Available Exclusively to NGW Subscribers:
Volume 2, Issue 1 - January 29, 2020
LNG Condensed brings you independent analysis of the LNG world's rapidly evolving markets.
Covering the length of the LNG value chain and the breadth of this global industry, it will inform, provoke and enrich your decision making. Published monthly, LNG Condensed provides original content on industry developments by the leading editorial team from Natural Gas World.
LNG Condensed is your magazine for the fuel of the future.
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In this Issue:
Editorial: US-China Trade - A Win for Whom?
China and the US in January signed their Phase 1 trade deal, but it is far from a major victory for anyone. First, a high level of tariffs, covering about $360bn worth of Chinese imports to the US and more than $100bn of goods fl owing in the other direction, remain in place, not least a 25% tariff on Chinese purchases of US LNG.
Europe will sustain its appetite for LNG in 2020
Europe saw its highest-ever level of LNG imports in 2019 with provisional data suggesting some 76mn metric tons (mt) reached its shores, just over a fi fth of global production and a huge jump from the 52.5mn mt imported in 2018. The main factors which have driven this upward leap remain prevalent, suggesting high levels of European imports can be sustained in 2020. Yet looming over this upturn is the prospect of long-in-construction gas pipeline projects fi nally coming to fruition.
Renewables: foe or friend for LNG?
The amount of wind and solar capacity installed in Asia has surged over the past decade. Capacity jumped from 387 GW in 2010 to more than 1,024 GW in 2018, rising from 31.6% to 43.5% of global renewable capacity. With much more to come, renewables are bound to affect LNG demand, but what the impact will be is far from certain.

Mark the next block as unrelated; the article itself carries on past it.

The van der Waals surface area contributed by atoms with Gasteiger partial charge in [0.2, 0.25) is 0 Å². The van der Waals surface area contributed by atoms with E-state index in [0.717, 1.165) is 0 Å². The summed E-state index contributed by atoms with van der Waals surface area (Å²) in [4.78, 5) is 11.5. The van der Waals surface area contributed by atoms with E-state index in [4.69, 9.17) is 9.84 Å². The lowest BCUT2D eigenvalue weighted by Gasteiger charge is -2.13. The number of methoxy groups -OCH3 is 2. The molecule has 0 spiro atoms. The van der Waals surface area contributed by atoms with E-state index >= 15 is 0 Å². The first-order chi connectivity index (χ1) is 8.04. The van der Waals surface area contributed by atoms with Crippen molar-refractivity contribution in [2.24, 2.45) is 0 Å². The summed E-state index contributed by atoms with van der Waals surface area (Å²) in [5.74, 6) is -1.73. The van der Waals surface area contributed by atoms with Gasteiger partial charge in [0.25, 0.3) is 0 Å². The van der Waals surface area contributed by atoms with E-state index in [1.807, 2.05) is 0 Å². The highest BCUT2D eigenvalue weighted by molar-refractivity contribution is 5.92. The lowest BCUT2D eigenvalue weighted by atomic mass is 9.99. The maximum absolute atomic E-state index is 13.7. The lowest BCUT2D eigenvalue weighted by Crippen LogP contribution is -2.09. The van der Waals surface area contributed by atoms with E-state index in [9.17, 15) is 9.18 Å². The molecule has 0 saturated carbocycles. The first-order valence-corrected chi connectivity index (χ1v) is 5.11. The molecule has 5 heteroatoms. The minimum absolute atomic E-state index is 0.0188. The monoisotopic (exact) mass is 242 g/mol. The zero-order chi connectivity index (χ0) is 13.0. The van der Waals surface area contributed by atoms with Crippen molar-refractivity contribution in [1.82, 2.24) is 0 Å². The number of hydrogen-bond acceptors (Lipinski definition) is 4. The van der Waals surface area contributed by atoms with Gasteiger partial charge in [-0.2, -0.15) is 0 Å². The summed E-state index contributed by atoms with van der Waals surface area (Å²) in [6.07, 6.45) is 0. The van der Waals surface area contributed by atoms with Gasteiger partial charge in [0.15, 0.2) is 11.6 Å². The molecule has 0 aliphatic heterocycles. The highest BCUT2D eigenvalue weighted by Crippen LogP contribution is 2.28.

Equatorial Guinea: “invest or move aside”
The government of Equatorial Guinea is pushing ahead with plans to develop a gas hub supplied from reserves across the Gulf of Guinea, mainly for LNG production. However, it has struggled to get investors to commit and has become frustrated by the slow pace of development. Further south, Angola too is looking at rejuvenating its gas sector and stimulating new investment.
Country Focus - Germany: Phasing LNG in
Germany, the fourth largest economy in the world, is girding itself to enter the LNG market. Plans to close down all of the country’s remaining nuclear plants by 2023 and to start phasing out coal from 2022 suggest a growing space in the energy mix for natural gas, despite competition from renewables. LNG is being supported by the desire to reduce Germany’s growing dependence on Russian gas imports.
Project Spotlight - Burrup Hub
Woodside’s Burrup Hub project is ambitious and simultaneously retrospective and forward-looking. It aims to make efficient use of existing LNG facilities and extend their life through the development of new off shore gas resources as far forward as 2070.
Technology - MEGI moves centre stage
M-type, electronically-controlled gas injection engines (MEGI) are becoming an increasingly popular option for LNG carriers, as commercial pressure to reduce transport costs intensifies.